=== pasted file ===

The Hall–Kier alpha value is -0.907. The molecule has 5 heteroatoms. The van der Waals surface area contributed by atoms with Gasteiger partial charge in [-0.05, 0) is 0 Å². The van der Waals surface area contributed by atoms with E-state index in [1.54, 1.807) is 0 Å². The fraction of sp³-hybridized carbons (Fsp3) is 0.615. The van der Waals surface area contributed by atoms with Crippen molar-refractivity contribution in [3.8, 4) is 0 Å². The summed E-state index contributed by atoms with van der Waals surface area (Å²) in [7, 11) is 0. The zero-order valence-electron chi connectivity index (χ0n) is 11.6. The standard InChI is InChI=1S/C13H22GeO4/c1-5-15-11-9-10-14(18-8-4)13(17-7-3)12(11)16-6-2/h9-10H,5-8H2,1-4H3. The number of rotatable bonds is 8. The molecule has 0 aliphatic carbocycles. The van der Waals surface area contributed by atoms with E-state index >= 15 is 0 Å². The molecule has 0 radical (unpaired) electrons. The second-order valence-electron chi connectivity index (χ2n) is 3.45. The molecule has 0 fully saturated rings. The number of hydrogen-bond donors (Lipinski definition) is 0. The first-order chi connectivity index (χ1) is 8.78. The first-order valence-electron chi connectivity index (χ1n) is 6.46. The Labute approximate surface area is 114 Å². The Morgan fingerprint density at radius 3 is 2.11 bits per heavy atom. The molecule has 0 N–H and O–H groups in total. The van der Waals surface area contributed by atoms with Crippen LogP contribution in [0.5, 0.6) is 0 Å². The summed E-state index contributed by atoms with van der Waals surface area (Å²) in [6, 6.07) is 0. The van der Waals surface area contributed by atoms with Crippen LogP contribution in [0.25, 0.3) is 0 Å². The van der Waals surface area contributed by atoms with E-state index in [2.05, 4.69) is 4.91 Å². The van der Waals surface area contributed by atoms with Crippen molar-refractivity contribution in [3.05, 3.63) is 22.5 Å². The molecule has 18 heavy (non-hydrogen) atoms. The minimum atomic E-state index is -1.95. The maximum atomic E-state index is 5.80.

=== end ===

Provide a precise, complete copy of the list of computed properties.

The Hall–Kier alpha value is -0.907. The molecule has 5 heteroatoms. The van der Waals surface area contributed by atoms with Gasteiger partial charge in [-0.05, 0) is 0 Å². The van der Waals surface area contributed by atoms with E-state index in [1.54, 1.807) is 0 Å². The fraction of sp³-hybridized carbons (Fsp3) is 0.615. The van der Waals surface area contributed by atoms with Crippen molar-refractivity contribution in [3.8, 4) is 0 Å². The summed E-state index contributed by atoms with van der Waals surface area (Å²) in [7, 11) is 0. The zero-order valence-electron chi connectivity index (χ0n) is 11.6. The standard InChI is InChI=1S/C13H22GeO4/c1-5-15-11-9-10-14(18-8-4)13(17-7-3)12(11)16-6-2/h9-10H,5-8H2,1-4H3. The number of rotatable bonds is 8. The molecule has 0 aliphatic carbocycles. The van der Waals surface area contributed by atoms with E-state index >= 15 is 0 Å². The molecule has 0 radical (unpaired) electrons. The second-order valence-electron chi connectivity index (χ2n) is 3.45. The molecule has 0 fully saturated rings. The number of hydrogen-bond donors (Lipinski definition) is 0. The first-order chi connectivity index (χ1) is 8.78. The first-order valence-electron chi connectivity index (χ1n) is 6.46. The Labute approximate surface area is 114 Å². The Morgan fingerprint density at radius 3 is 2.11 bits per heavy atom. The molecule has 0 N–H and O–H groups in total. The van der Waals surface area contributed by atoms with Crippen LogP contribution in [0.5, 0.6) is 0 Å². The summed E-state index contributed by atoms with van der Waals surface area (Å²) in [6, 6.07) is 0. The van der Waals surface area contributed by atoms with Crippen LogP contribution in [0.25, 0.3) is 0 Å². The van der Waals surface area contributed by atoms with E-state index in [2.05, 4.69) is 4.91 Å². The van der Waals surface area contributed by atoms with Crippen molar-refractivity contribution in [3.05, 3.63) is 22.5 Å². The molecule has 18 heavy (non-hydrogen) atoms. The minimum atomic E-state index is -1.95. The maximum atomic E-state index is 5.80.